Analysis: LIV Golf-PGA Tour Merger Is About Profit Above All

The governor of the Saudi investment fund, Yasir al-Rumayyan, now is set to become chairman of the board of a worldwide umbrella company so new it has not even been given a name.

The merger is about sports, yes, but also about power and values in the world.

In Saudi Arabia, citizens do not enjoy the right to free assembly. The legal system is not independent. Due process is a farce. To speak against the government is to risk being jailed, tortured or killed.

When Khashoggi, a journalist for The Washington Post, dared to speak against the repressive state, he was lured to a Saudi consulate in Istanbul. A United Nations report described how he was drugged and cut into pieces.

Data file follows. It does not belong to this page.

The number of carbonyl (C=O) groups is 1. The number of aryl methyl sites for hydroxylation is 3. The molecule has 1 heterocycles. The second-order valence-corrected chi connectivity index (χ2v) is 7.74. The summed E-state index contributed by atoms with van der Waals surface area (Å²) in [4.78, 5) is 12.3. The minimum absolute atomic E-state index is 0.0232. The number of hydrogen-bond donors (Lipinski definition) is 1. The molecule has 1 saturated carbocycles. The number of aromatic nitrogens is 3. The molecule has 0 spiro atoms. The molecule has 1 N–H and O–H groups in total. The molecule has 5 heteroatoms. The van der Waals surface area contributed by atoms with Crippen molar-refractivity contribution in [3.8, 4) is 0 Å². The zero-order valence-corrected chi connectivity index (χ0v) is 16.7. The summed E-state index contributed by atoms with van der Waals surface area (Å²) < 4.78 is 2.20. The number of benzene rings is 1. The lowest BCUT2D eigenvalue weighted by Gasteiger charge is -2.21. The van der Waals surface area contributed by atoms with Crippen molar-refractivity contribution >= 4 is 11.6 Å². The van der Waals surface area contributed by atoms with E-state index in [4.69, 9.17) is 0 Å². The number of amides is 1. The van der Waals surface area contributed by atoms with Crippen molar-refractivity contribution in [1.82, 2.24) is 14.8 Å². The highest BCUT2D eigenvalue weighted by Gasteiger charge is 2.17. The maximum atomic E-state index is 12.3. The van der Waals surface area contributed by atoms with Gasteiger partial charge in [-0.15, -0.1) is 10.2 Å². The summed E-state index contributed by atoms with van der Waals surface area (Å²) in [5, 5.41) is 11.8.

Who did it? According to the C.I.A., thugs operating on orders from Mohammed bin Salman — the crown prince who oversees everything in his kingdom, including the investment fund that will wield enormous influence over world golf.

The United States has its own moral failings, plenty of them, and has since the nation’s founding. But we confront them publicly. We protest. We march. The press speaks up. We vote.

Plenty of golfers and fans will block out the seamy side of this story and look purely on the bright side. The new tour hopes to make golf more global, more accessible, less fusty and more exciting. The same golfers ostracized by many of the sport’s star players and banished from the regular PGA Tour upon leaving it — including Mickelson, the chief renegade, and Koepka, recent winner of the a major tournament, the P.G.A. Championship — could return to the fold.

And indeed, none of that can be bad for fans — or sponsors.

But to look only on the bright side is to condone the hypocrisy.

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